Monday, April 2, 2012

My Daddy Tribute: B is for Books

I don't remember my father reading much more than the newspaper when I was a kid. But as he got older, he started to pay more attention to books. He tried out a variety of books that he could find for bargain prices. He read mysteries and classics. He had a fondness for current affairs and always wanted me to read and debate the books. His favorites ended up being the antique books that belonged to my great-grandmother, his grandmother.

Grandma Belle loved to collect books and to go to book clubs. She had numerous first editions. And typical of that time period, she removed the dustjackets and glued the synopsis inside the front cover. That actually devalues the books as far as money is concerned. But having the book collection of your grandmother is priceless.

My grandmother, Dad's mom, kept many of the books that belonged to her mother. Others went to her brother, my great uncle. As Grandma worked on downsizing her belongings, Dad would take more and more of Grandma Belle's books. It was his goal to read through all of them. He was fascinated by the historical look at life and the kinds of literature that attracted people all of those decades ago. He admired the simplicity of the books. The stories were not simple - many were quite complex. They didn't require a lot of gore and sex, though, to become popular.

One of the hardest things for me to do as we were cleaning out my parents' house was to say goodbye to those books. There was something magical about holding a book that had also been held by my father, my grandmother and my great-grandmother. There were just too many of them. Instead, I played pick and choose. For example, I saved all of the Daphne du Maurier books, as she is one of my favorite authors. I saved a couple of my father's collections, such as his gardening series, because he specifically told me I was to inherit them some day.

As my father lay unconscious in the hospital, I tried to stimulate his brain as much as I could. I spent a lot of time reading to him. I read short stories by Kurt Vonnegut. I summarized Jon Krakauer. And we were working our way through Jane Eyre when he passed away. I desperately wanted to read him Rebecca by du Maurier, but didn't have a copy with me. And it seemed to be impossible at the time to locate an affordable copy for my Kindle app.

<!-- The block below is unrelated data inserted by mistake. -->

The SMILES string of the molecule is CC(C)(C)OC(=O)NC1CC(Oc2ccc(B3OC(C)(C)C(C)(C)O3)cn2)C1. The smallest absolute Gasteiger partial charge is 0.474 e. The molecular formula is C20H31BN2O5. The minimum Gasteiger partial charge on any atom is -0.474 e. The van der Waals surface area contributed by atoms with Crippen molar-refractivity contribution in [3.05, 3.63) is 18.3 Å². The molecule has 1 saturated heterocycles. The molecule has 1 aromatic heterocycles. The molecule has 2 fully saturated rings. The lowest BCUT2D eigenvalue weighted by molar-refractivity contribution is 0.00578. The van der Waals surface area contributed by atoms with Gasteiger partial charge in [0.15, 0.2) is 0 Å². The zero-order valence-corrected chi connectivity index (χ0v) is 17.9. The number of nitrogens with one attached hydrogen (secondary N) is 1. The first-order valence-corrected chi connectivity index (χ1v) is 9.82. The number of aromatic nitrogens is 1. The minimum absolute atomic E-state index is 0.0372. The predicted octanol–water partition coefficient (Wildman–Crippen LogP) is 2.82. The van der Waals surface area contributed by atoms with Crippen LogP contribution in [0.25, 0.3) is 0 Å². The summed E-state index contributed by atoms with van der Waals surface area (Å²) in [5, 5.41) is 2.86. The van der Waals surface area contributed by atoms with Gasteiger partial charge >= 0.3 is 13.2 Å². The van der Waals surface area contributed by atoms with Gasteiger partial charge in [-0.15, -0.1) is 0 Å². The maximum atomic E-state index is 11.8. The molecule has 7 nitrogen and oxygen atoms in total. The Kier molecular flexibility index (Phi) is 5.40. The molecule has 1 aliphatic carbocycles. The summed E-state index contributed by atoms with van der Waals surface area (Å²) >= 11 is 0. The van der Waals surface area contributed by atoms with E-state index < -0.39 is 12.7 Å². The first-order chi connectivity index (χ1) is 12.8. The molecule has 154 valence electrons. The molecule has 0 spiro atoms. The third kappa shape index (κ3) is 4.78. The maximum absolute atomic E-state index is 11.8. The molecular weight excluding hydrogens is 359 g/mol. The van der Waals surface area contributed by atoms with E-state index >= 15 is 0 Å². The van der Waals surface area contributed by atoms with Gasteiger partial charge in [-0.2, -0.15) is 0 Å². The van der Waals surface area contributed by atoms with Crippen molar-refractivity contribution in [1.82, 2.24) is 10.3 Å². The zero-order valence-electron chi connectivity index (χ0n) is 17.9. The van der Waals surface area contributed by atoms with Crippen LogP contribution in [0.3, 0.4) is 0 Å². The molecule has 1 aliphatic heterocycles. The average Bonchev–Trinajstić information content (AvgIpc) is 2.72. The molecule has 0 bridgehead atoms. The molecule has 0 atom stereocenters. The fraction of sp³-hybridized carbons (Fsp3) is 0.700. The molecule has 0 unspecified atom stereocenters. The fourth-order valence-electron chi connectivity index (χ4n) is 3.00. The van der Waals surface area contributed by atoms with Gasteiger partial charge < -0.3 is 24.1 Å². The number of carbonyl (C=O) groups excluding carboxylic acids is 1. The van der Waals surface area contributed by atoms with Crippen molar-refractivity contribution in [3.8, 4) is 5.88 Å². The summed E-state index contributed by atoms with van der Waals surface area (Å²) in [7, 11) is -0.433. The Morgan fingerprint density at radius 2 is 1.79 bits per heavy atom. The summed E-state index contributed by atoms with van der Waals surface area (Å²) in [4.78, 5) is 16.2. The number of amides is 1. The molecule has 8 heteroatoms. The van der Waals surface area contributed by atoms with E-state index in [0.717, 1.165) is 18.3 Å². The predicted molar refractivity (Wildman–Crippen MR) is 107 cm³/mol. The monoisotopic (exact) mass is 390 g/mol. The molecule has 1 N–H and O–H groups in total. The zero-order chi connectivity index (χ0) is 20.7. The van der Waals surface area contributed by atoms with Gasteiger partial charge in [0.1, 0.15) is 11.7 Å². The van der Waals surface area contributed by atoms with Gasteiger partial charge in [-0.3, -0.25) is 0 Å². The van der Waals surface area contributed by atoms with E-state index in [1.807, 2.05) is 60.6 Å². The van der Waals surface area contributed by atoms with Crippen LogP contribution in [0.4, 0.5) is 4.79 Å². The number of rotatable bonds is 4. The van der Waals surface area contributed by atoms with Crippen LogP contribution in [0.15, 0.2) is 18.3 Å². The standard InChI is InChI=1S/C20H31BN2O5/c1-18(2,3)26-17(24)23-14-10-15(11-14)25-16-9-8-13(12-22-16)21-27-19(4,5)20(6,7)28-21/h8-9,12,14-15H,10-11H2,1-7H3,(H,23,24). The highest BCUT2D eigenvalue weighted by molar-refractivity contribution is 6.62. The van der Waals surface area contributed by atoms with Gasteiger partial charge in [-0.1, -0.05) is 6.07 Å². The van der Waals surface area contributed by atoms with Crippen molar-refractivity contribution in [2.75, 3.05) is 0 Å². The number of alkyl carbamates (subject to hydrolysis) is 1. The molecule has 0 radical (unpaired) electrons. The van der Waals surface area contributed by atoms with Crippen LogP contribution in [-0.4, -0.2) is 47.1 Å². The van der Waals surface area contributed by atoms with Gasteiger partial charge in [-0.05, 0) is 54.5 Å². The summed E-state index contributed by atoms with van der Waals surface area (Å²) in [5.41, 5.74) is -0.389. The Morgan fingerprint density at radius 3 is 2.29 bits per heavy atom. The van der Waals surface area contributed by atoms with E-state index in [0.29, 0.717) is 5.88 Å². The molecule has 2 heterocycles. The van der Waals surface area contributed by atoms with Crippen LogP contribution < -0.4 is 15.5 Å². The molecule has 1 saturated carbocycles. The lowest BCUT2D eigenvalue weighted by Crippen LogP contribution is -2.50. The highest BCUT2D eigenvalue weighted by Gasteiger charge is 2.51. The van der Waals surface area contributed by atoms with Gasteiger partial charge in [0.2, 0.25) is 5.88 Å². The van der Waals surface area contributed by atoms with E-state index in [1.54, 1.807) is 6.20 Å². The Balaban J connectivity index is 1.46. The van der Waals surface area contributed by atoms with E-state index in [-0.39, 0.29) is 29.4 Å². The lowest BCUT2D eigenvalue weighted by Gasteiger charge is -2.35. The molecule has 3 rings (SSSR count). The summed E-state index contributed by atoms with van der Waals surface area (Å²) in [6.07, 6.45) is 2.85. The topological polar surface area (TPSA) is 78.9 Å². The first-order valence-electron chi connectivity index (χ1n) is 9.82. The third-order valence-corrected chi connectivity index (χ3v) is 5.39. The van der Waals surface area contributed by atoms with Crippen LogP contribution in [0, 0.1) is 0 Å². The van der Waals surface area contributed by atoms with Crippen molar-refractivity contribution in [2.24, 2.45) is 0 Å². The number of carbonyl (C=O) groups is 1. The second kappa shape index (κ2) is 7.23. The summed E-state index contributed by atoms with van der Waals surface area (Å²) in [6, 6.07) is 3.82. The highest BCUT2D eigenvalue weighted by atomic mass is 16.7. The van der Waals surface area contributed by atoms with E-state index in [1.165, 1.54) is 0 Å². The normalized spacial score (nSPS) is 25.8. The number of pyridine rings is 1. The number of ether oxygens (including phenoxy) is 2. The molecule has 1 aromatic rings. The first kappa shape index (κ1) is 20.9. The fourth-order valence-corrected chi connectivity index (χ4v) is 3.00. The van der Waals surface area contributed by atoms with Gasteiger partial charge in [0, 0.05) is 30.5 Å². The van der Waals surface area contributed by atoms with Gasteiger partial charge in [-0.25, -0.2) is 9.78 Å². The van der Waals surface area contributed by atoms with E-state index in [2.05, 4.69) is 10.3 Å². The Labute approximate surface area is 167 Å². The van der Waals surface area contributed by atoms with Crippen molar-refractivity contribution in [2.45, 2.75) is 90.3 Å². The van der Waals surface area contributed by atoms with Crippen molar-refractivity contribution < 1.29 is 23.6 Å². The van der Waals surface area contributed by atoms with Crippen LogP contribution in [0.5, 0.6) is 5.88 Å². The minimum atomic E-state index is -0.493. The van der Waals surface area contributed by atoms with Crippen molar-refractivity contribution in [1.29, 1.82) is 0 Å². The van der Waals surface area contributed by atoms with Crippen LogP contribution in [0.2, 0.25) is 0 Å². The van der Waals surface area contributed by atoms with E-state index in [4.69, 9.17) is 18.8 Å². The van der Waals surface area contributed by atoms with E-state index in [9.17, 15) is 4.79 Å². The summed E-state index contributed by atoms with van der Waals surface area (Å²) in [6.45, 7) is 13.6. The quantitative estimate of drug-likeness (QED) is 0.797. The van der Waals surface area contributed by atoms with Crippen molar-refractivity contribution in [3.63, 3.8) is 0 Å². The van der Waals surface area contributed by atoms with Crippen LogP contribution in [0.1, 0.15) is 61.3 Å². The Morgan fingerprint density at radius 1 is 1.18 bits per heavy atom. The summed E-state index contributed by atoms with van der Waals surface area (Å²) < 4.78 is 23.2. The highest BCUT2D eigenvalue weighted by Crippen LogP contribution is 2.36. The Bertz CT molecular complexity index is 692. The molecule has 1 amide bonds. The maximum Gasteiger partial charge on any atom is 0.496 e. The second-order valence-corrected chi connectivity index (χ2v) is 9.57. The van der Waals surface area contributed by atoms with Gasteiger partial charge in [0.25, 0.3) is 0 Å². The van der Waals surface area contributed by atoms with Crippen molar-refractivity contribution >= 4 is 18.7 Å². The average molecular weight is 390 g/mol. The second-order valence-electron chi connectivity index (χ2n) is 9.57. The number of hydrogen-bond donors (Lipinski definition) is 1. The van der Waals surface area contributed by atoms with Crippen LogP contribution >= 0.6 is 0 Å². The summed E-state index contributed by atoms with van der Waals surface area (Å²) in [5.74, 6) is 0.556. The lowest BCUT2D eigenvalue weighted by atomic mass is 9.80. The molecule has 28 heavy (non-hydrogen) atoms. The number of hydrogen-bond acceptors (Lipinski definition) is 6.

To this day, I still find myself reaching for the phone to call Dad about a new book I have read. I have an addiction to reading books like alcoholics to do their booze. I learned how to read when I was two, and my nose has been buried in books ever since. I even still want to call my grandmother, to tell her about a new mystery that I think she may like. I know that I can't share them via phone, but I know they are watching from above and enjoying the stories with me.


  1. It's wonderful to find a common love with family members. My dad and I shared a lot of the same interests. He passed away January 2011, but I still find myself thinking that he'd love something and automatically trying to call him up to tell him about it. But on the positive side, I can still feel him with me and remember wonderful times through these interests.

  2. Very moving; I know I'll have a similar challenge in dealing with my parents' books. We're a family of bookaholics, so even the idea of culling them is difficult to contemplate.

  3. Thank you so much for sharing such treasured memories. Mine too is a family full of readers. Some of my fondest memories of childhood are actually of my Dad reading the Lord of the Rings trilogy (amongst others) to me. I am glad you were able to keep those books that held the greatest value for you.

    Keep reading!

  4. My dad was not a book reader but my husband is. He has over 1000 books easily. We keep buying books shelves & he keeps filling them.